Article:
Skip to main content
ABC News
Clinton is blowing the popular vote argument

Several weeks ago I argued that the Clinton campaign was doing something intelligent with their messaging on the popular vote count:

Why invest so much effort, as the Clinton campaign is already doing, in arguing that you’re ahead in the version of the popular vote that includes the uncontested primary in Michigan, an argument that neither pundits nor superdelegates will find persuasive? Because then you look much more reasonable when you suggest later on that just Florida should be included.

Before Indiana and North Carolina, Clinton looked to have a fairly decent chance of winning the +Florida popular vote count. She still has an outside chance to win that count now. She’ll probably pick up 50,000 votes tomorrow, give or take, and I don’t think anybody knows what’s going to happen in Puerto Rico. Clinton could win by 500,000 votes there or Obama could win by 30,000.

However, rather than a brief dalliance with Michigan to set up a subsequent negotiating position, the Clinton campaign has now embraced a position that is not only hard to defend, but is so ridiculous on its face that it has made the entire popular vote meta-narrative unwinnable. Namely, they are now claiming (quietly through their website, more loudly through surrogates and bloggers) a lead in the popular vote. However, the only version that they lead is one that not only includes Michigan, but excludes Iowa, Nevada, Maine and Washington.

Let’s revisit the Overton window:

  • Unthinkable
  • Radical
  • Acceptable
  • Sensible
  • Popular
  • Policy

Arguing that the popular vote is a valid metric? Sensible, though this is one case where the Obama campaign might have pushed back a little harder while the ink was still drying on Michael Barone’s pen.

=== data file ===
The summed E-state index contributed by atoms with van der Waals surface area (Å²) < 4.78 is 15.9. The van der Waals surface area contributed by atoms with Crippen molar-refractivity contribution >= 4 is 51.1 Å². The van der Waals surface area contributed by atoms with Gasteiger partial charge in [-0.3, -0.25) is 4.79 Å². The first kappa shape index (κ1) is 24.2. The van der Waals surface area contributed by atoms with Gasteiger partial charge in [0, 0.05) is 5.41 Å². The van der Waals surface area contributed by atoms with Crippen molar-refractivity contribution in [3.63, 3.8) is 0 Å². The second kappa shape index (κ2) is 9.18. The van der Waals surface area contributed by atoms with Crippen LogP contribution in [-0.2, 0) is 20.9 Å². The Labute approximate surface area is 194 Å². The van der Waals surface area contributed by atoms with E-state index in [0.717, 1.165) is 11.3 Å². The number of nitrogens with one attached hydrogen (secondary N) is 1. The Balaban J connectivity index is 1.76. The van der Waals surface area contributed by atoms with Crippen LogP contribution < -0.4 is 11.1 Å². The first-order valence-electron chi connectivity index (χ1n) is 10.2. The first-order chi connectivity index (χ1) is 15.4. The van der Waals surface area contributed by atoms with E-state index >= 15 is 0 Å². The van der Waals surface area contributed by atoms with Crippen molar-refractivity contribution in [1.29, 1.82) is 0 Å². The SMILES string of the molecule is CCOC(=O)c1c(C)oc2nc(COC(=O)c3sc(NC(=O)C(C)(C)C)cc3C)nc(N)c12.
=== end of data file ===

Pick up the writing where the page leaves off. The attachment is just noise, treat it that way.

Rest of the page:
Arguing that Florida should be included? Probably acceptable by a reasonable man standard. Puerto Rico? Also probably acceptable in the end, although I think that might actually be a tougher sell than Florida.

Arguing that Michigan should be included — with no allocation made to Barack Obama? Radical. But at least self-consistent, depending on how the argument is framed. The argument that Michigan should be included is not offensive. It’s not where you’re going to end up, but it’s also not an argument that would cause other side to stand up and leave the table.

But arguing that on top of all that, Iowa, Nevada, Maine and Washington should not be included? Unthinkable. There is no possible parallel universe in which it is acceptable to include Florida but not Iowa, Michigan but not Maine, or Puerto Rico but not Minnesota.

The thing about the Overton window is that it isn’t a short-term strategy. Instead, it’s something that takes years and years of disciplined messaging to establish. The Clinton campaign does not have that kind of time, nor has their messaging been disciplined. And as a result, if they do succeed in winning the +Florida popular vote count, they’ll find themselves without a leg to stand on.

Nate Silver is the founder and editor in chief of FiveThirtyEight.